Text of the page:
On January 22,1990 the Ukrainians celebrated their Reunion Day publicly and proudly for the first time, creating a 300,000 person human chain that stretched from Kiev to Lviv. This show of solidarity hastened the downfall of Soviet influence over Ukraine, which declared its independence in 1991.

“My nation has proved that Ukraine can never be deprived of freedom. It is no longer possible to divide the people into westerners and easterners.”

— announcement on the celebration of the Reunion Day of Ukraine, 2007, decreed by President Viktor Yushchenko

Ukrainian Flag

The Day Ukraine United
Den Sobornosti, or Unity Day
The Ukrainian National Revolution: 1917-1921
належить 22 січня 1919

Sunday Bloody Sunday

January 22

“We, workers and inhabitants of the city of St. Petersburg, members of various sosloviia, our wives, children, and helpless aged parents, have come to you, Sovereign, to seek justice and protection…”

Thus began a petition to Nicholas II, Czar of Russia, protesting the working and living conditions in St. Petersburg.

It didn’t work.

The peaceful protest was led by a Russian Orthodox priest named Father George Gapon, a “simple-hearted priest, with a rather childlike faith in God and Tsar,” according to Henry Woodd Nevison (The Dawn in Russia, 1906)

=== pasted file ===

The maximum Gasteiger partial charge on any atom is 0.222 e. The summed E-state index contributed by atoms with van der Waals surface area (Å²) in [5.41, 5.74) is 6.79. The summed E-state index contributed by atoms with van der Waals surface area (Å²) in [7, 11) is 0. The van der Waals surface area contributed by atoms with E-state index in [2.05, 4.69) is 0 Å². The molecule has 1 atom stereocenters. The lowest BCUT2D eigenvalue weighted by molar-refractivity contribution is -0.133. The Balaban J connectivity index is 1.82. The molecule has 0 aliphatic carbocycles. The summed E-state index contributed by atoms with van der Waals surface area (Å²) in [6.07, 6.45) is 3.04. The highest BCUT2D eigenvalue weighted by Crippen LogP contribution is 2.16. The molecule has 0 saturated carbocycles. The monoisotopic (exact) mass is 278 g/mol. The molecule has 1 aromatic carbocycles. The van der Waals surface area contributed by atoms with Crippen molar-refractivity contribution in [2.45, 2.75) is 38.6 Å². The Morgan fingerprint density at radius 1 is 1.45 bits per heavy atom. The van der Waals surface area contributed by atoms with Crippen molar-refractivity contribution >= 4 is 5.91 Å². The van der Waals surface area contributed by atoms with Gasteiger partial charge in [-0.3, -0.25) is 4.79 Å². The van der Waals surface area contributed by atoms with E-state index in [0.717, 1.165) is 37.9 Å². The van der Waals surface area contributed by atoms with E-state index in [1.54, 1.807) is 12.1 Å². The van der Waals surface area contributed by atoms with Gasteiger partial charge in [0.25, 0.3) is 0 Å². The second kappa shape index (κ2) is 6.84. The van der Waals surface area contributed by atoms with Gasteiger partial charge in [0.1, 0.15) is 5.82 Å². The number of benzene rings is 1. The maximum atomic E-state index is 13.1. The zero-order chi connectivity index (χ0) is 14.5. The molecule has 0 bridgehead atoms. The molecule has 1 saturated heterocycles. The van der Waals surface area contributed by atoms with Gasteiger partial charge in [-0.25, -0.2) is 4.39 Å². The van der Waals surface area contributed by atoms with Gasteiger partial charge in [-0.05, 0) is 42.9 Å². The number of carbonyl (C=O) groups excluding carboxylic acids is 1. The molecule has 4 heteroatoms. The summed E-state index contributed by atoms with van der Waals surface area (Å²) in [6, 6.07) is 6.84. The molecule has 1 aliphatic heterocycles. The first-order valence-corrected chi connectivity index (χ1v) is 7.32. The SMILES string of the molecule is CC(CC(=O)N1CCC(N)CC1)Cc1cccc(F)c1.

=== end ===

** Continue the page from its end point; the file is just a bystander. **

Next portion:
A massive December strike at 174 factories, including the electricity plant, had paralyzed the city. Gapon led approximately 15,000 workers and their families to the Tsar’s Winter Palace with their list of grievances.

According to Nevinson, “Father Gapon organized a dutiful appeal of the Russian workmen to the tender-hearted autocrat whose benevolence was only thwarted by evil counsellors and his ignorance of the truth.”

Father Gapon was the chief scribe of the petition to the Czar. It asked for an 8-hour work day, freedom of assembly to unionize, improved working conditions, medical aid, higher wages for women, freedom of speech, press and religion, and an end to the Japanese war.